My Magnetic Personality
For years I have told friends that I am a “freak magnet,” and for years, I’ve had them tell me, “Oh, don’t be silly! Everyone says that.”
Then we go out to a bar or a dance club or a restaurant and sure enough, the wackiest person in the room will find their way to me like a moth to a flame.
I don’t head out to the bars and clubs much anymore, so I think I’ve grown a little soft in my ability to head off the loo-loos who inevitably end up sitting next to me.
Wednesday this week, I got invited to a “customer appreciation event” associated with my job.
Well, ok. Appreciate me!
It was a HUGE event with piles of free food, an endless flow of free booze and lots and lots of live musical entertainment.
While I had a gosh dang good time, I was always aware of the fact that I was having a gosh dang good time along with my boss and several coworkers.
I had a few glasses of wine then switched to water about two hours before my anticipated departure time.
At the end of the evening my boss, coworkers and I parted ways at the shuttle busses. The various busses were on different routes to take people back to their hotels and parking in different parts of the city.
Sadly, my route was the most popular, so I stood in a very long line for about forty-five minutes. People were yelling at each other for cutting in line, being snotty and aggressive, and generally at the end of their tether.
I practiced my meditation and art of being calm while I waited my way to the front of the line. Finally I got on a bus and found a seat.
And here’s where my magnetic personality comes in.
The drunkest, largest male human I may have ever encountered stumbled his way onto the shuttle, looked over his seating opportunities, and flung himself into the seat next to me.
Then passed out.
Hey, fine. I’m down with that. It will make for a quiet ride.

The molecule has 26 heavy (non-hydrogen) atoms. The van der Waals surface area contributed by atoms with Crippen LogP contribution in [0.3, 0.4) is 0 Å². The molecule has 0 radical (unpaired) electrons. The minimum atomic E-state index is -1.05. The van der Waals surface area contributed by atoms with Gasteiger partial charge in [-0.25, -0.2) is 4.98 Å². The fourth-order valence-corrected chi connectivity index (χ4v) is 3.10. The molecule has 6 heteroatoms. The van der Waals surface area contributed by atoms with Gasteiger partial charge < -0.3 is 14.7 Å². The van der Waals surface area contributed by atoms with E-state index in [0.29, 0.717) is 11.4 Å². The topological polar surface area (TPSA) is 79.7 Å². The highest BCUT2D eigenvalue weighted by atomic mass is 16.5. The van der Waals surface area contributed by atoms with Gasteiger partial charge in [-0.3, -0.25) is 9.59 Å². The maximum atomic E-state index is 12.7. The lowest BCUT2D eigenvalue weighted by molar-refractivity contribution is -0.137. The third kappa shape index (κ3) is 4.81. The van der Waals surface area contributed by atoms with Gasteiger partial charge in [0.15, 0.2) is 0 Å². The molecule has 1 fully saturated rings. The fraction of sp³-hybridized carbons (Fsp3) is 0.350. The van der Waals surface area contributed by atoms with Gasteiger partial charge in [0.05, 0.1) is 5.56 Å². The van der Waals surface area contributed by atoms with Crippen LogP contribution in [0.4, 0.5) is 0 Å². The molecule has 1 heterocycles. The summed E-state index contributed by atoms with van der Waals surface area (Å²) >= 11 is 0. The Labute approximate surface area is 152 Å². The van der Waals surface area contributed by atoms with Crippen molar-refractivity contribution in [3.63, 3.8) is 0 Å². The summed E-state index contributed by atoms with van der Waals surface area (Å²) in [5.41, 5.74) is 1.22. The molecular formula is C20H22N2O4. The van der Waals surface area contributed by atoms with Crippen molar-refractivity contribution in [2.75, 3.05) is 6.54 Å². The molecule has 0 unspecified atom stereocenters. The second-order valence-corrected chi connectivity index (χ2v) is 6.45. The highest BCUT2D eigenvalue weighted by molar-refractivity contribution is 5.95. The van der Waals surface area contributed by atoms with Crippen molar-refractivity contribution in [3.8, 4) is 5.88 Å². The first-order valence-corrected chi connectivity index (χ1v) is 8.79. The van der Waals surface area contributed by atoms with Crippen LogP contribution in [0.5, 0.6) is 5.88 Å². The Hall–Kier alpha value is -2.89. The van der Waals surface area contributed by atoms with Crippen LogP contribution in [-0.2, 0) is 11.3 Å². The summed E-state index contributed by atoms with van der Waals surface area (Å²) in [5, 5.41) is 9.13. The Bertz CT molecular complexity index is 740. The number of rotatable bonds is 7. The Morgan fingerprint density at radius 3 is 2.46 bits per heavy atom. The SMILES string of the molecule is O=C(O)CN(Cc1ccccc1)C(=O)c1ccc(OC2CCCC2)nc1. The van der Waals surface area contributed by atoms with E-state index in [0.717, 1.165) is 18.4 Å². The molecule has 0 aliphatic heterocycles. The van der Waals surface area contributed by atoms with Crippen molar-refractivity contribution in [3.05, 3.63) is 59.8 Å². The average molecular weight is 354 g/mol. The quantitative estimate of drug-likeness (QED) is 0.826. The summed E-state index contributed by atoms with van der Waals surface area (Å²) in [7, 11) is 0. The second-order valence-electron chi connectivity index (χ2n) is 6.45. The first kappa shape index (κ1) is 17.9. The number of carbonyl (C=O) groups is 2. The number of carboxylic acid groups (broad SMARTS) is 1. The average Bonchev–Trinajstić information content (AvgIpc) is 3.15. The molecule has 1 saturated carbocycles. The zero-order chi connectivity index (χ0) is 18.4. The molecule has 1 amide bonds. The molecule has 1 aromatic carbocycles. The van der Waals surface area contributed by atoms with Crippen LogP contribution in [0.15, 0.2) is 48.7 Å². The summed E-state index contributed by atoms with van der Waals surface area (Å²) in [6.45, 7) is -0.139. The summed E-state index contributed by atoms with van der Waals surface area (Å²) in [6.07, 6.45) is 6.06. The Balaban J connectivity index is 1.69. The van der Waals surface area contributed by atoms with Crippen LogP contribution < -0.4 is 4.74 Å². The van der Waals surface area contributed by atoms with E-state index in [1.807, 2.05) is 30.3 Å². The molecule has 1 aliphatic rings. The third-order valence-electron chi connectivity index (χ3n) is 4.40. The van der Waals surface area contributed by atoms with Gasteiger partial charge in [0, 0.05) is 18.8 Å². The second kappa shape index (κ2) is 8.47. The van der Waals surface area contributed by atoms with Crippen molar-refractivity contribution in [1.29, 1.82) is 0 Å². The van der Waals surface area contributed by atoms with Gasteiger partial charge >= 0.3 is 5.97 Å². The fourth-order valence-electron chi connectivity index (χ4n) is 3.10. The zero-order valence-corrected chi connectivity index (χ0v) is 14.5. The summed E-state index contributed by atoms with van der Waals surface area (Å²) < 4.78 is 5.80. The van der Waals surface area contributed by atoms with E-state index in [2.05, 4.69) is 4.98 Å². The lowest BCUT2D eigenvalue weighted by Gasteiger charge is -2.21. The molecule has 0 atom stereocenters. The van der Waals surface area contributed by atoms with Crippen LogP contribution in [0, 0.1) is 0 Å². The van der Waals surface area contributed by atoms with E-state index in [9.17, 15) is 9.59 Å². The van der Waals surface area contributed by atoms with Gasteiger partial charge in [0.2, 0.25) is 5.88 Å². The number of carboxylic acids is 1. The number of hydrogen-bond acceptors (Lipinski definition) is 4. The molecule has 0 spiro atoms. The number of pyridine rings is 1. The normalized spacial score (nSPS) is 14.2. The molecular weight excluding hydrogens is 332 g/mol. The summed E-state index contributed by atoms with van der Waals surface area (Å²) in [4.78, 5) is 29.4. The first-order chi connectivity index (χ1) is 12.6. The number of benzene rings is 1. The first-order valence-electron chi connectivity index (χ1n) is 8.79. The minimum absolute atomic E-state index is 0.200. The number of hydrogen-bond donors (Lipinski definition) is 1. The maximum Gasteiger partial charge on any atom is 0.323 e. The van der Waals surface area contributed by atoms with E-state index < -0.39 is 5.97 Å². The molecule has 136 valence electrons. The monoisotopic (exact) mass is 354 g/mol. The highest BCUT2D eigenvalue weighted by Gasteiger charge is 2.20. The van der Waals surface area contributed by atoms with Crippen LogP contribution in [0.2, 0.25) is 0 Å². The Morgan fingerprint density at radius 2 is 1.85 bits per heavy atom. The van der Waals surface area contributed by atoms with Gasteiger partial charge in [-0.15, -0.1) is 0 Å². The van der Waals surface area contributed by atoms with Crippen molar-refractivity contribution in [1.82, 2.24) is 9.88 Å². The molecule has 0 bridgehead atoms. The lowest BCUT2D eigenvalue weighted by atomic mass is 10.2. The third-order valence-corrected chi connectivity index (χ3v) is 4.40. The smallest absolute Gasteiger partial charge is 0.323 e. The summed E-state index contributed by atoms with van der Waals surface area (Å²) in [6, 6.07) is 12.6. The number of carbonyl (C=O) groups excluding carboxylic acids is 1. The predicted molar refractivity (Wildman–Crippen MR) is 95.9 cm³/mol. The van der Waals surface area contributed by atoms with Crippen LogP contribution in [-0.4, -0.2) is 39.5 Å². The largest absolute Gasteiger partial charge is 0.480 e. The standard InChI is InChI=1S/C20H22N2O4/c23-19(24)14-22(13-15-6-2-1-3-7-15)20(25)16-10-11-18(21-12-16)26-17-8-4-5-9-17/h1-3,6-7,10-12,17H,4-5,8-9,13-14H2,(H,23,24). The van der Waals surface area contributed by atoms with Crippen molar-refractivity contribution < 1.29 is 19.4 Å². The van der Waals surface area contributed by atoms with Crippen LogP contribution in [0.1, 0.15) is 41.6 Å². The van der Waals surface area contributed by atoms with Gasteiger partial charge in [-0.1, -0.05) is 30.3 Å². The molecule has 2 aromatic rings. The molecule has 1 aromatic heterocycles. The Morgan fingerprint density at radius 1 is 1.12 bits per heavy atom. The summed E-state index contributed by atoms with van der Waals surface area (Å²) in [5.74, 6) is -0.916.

Oh nooo. That would be too easy.
As the bus jerked to a start, The Mountain next to me woke up and began making those burping, choking sounds.
“Dude,” I said, forcefully, “are you going to throw up?”
He looked at me somberly and nodded.
“THEN GET OFF THE BUS!” I hollered.
Well. He was at that stage of drunk where all your bones have gone gelatinous, and was unable to stand. Or move. Or do much of anything other than….
He at least had the grace to vomit toward the aisle and not on me.
However…this is where I lost my mind.
I’d been up for a 7am meeting, working hard all day, celebrating heavily all night, and at 1:00 in the morning, wedged in at the window seat next to a vomit breathing dragon, I’d lost my sense of humor.
“Somebody help me! This guy is throwing up!” I yelled to my fellow travelers.
I heard someone go “Ew.” But that was all.
So I tried again, “Help me! Please! This guy needs to get off the bus! He’s throwing up all over the place!”
The bus driver walked down the aisle, saw the guy throwing up, make a “yuck” face and turned around and went back to the front of the bus.
“Are you serious?!? You aren’t going to help me!?!” I yelled at his retreating back.
I was ignored.
So I ratcheted up my freak out and began yelling with renewed energy.
Finally, the guy who appeared to be the friend of Captain Puke came over and in the most condescending way possible asked, “Are you ok?”
“NO!” I replied.
“Do you want out of that seat?”
“YES!” I replied.
So he grabbed my arm and tugged and I pushed off with my legs and we sort of drag vaulted me over the top of the now passed out guy.
An incredible gentleman in the back of the bus stood up and told me that back home in Chicago he commutes to work every day on a bus, and was used to standing. He gave up his seat for me. I thanked him profusely.
When we finally arrived at our destination, as we exited the chartered shuttle bus, we all filed past Barf Boy. He was still passed out in the seat, vomit all down his front.
His friend…the guy that told me what a “good guy” his friend was as he dragged me out of the seat?
He left the unconscious man on the bus.
What a talent I have, attracting the elite of the world to sit next to me.